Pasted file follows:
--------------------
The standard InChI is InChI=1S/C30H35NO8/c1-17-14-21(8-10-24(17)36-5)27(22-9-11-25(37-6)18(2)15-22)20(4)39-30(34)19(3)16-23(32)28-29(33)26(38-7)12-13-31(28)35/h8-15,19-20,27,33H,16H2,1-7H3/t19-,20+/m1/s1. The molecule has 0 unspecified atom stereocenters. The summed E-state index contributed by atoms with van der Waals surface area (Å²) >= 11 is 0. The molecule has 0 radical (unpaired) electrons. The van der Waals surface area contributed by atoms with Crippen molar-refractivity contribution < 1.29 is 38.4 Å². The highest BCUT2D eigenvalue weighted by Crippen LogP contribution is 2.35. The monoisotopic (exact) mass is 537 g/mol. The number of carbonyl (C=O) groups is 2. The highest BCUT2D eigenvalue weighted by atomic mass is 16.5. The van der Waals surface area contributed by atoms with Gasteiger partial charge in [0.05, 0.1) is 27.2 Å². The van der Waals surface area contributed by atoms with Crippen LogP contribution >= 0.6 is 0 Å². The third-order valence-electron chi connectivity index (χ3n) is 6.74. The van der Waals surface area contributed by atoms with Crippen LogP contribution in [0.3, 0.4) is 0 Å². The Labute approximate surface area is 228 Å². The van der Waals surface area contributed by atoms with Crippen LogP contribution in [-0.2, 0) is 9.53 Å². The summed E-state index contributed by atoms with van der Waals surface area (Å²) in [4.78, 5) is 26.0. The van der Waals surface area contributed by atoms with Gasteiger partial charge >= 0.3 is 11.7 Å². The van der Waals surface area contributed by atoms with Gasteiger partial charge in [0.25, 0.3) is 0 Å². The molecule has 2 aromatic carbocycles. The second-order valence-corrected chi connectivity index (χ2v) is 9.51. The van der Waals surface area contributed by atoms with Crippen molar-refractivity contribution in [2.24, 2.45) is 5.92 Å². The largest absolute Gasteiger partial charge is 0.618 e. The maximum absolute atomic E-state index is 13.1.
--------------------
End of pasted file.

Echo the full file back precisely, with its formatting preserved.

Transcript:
The standard InChI is InChI=1S/C30H35NO8/c1-17-14-21(8-10-24(17)36-5)27(22-9-11-25(37-6)18(2)15-22)20(4)39-30(34)19(3)16-23(32)28-29(33)26(38-7)12-13-31(28)35/h8-15,19-20,27,33H,16H2,1-7H3/t19-,20+/m1/s1. The molecule has 0 unspecified atom stereocenters. The summed E-state index contributed by atoms with van der Waals surface area (Å²) >= 11 is 0. The molecule has 0 radical (unpaired) electrons. The van der Waals surface area contributed by atoms with Crippen molar-refractivity contribution < 1.29 is 38.4 Å². The highest BCUT2D eigenvalue weighted by Crippen LogP contribution is 2.35. The monoisotopic (exact) mass is 537 g/mol. The number of carbonyl (C=O) groups is 2. The highest BCUT2D eigenvalue weighted by atomic mass is 16.5. The van der Waals surface area contributed by atoms with Gasteiger partial charge in [0.05, 0.1) is 27.2 Å². The van der Waals surface area contributed by atoms with Crippen LogP contribution >= 0.6 is 0 Å². The third-order valence-electron chi connectivity index (χ3n) is 6.74. The van der Waals surface area contributed by atoms with Crippen LogP contribution in [0.3, 0.4) is 0 Å². The Labute approximate surface area is 228 Å². The van der Waals surface area contributed by atoms with Crippen LogP contribution in [-0.2, 0) is 9.53 Å². The summed E-state index contributed by atoms with van der Waals surface area (Å²) in [4.78, 5) is 26.0. The van der Waals surface area contributed by atoms with Gasteiger partial charge >= 0.3 is 11.7 Å². The van der Waals surface area contributed by atoms with Gasteiger partial charge in [0.25, 0.3) is 0 Å². The molecule has 2 aromatic carbocycles. The second-order valence-corrected chi connectivity index (χ2v) is 9.51. The van der Waals surface area contributed by atoms with Crippen molar-refractivity contribution in [2.24, 2.45) is 5.92 Å². The largest absolute Gasteiger partial charge is 0.618 e. The maximum absolute atomic E-state index is 13.1.